Pakistan higher education special significance
Higher education: failure to invest will be fatal
Sept 28: The world is witnessing the emergence
of a knowledge-based economy where the role of knowledge is recognised
as critical input to economic growth and development. Higher education
indeed is critical for acquiring knowledge and joining the league of a
Education in general and higher education
in particular is of special significance for Pakistan to live as a
civilised society in the comity of nations. At the time of independence
in 1947, Pakistan's population was 32.5 million. By 2009-10, the
population is estimated to have reached 166.5 million. Thus, in roughly
63 years, or in two generations, Pakistan's population has increased by
134 million or has grown at an average rate of 2.6 per cent per annum.
today has more mouths to feed, more families to house, more children to
educate and more people looking for gainful employment with millions
migrating from the countryside to major cities in search for jobs. The
large population on the other hand also provides an opportunity for
Pakistan to fuel its economic growth for the next fifty years by reaping
Pakistan is witnessing changes in the age
structure of its population, with the proportion of working-age
population (15-59 years) increasing and offering a window of opportunity
to turn this demographic transition into a demographic dividend. As a
result of a decline in the total fertility rate down to 3.6 per cent
from as high as 6.3 in the 1970s, the share of working-age population
has increased, while the share of young (0-14 years) population has
witnessed a decline.
Pakistan is a young country with a median age
of around 20 years. It is estimated that there are approximately 104
million people below the age of 30 years; 90 million below the age of 19
years; and an approximate population of 40 million between the ages 10
and 19 ready to enter universities in a few years time. This 90-million
young population in general and the 40 million youth in particular are
of critical importance for Pakistan's future as a civilised society by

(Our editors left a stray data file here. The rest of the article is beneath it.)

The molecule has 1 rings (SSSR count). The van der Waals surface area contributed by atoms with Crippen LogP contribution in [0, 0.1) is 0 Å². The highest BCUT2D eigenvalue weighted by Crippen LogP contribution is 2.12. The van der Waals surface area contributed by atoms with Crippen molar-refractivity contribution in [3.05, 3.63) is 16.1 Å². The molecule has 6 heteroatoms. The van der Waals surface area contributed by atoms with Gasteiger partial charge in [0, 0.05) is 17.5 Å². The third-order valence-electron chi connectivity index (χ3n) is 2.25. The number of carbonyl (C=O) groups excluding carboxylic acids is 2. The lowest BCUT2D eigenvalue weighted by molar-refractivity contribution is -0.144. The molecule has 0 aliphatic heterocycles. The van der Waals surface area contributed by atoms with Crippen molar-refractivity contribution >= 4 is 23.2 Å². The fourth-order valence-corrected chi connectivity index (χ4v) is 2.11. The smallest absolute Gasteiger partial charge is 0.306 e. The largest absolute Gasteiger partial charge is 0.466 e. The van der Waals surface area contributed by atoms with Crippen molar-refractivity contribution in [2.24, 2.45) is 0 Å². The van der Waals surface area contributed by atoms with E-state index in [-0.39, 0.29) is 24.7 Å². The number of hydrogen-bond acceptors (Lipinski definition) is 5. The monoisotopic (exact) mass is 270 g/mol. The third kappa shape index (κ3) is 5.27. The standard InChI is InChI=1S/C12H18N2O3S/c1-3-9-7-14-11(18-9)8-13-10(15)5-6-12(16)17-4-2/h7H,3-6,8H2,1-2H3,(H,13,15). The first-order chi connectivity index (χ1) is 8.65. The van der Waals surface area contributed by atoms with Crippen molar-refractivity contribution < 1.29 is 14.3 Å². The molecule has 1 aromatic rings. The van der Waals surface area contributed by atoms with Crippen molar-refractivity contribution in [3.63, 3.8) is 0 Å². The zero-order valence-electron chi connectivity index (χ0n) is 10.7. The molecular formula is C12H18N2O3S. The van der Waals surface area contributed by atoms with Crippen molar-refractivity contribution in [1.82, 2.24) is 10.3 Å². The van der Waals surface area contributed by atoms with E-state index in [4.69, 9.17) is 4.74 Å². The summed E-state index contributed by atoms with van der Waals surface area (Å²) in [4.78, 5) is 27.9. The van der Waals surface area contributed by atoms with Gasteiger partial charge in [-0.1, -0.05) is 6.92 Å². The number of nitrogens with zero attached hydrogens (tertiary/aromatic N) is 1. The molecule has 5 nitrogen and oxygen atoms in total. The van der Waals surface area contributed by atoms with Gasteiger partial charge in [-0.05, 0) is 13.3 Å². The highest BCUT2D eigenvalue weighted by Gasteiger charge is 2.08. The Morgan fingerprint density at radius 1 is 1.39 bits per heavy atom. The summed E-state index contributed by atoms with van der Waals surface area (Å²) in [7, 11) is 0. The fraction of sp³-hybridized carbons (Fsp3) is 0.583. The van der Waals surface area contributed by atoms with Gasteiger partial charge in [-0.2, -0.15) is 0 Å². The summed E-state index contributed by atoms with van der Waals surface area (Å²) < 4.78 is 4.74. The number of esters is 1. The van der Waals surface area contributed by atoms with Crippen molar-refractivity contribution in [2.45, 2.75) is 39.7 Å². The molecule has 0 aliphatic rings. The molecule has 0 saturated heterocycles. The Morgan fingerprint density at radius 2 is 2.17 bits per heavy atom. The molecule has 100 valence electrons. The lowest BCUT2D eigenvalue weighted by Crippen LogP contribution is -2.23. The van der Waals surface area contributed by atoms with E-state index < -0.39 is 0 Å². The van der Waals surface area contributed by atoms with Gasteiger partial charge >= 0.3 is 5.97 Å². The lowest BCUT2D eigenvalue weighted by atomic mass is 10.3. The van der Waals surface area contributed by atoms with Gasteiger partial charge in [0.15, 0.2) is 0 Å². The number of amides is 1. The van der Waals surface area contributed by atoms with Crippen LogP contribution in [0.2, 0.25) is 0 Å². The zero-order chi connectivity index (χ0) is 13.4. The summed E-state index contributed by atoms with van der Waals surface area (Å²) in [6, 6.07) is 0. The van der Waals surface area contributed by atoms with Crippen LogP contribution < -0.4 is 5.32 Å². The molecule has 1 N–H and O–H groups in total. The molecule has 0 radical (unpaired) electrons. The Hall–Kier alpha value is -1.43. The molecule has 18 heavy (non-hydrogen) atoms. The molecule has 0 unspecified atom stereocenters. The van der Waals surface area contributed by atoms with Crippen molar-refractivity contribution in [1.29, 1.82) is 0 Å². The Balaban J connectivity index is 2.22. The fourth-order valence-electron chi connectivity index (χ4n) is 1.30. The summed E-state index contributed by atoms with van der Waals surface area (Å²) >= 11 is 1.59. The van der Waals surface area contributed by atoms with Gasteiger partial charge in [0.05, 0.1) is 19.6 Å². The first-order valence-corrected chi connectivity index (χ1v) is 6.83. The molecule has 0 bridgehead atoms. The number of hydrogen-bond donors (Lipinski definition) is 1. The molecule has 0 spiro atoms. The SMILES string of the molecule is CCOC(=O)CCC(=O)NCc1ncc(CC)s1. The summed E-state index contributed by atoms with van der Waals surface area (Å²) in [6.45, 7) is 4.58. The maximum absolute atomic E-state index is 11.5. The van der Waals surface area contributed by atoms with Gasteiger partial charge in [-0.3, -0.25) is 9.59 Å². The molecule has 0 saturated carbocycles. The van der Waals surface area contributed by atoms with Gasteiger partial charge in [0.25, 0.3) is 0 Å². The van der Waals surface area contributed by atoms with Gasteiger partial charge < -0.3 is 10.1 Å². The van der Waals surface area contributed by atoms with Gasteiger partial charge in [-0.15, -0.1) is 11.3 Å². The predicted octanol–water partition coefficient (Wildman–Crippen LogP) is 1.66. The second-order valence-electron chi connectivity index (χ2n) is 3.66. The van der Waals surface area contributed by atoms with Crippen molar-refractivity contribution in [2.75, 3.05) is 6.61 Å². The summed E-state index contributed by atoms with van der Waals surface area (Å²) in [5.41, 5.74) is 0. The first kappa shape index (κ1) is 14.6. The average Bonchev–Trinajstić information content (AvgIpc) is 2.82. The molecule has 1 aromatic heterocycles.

actively participating in the knowledge-based global economy.
to convert demographic transition into demographic dividend is the real
challenge for a Pakistan going forward. This transition to dividend will
not be automatic. Massive investment in people -- health, education,
vocational training will be vital for achieving the dividend. East Asia
successfully converted demographic transition into demographic dividend
by investing in people in the 1970s.
For Pakistan, this is a
time-specific window of opportunity. This opportunity is not going to
last forever. Pakistan has no option but to grab this opportunity by
investing in its people. If we fail to transform the 90 million young
people in general and the 40 million youth in particular into productive
citizens by investing in them, the future of Pakistan would be bleak.
Could we afford that?
It is in this perspective that investment in
education and health is important. Unfortunately, whenever the country
faced budget constraints, spendings on education and health became
victims of financial indiscipline. The recent stalemate between the
misguided finance team and the respected vice-chancellors is a classic
example. It is the university which, by imparting quality education not
only produces high-quality manpower but good-quality graduates to teach
school- and college-level students. Hence, the quality of teaching would
depend on quality of graduates graduating from universities which, in
turn, would depend on the resources made available to the universities
by the government.
The importance accorded to higher education in
Pakistan is still at the age of infancy. Pakistani universities have
always been starved of resources until the establishment of the HEC in
September 2002 by the previous government. Substantial resources were
provided to the universities and as a result both the quality and
quantity of university graduates increased tremendously. The enrollment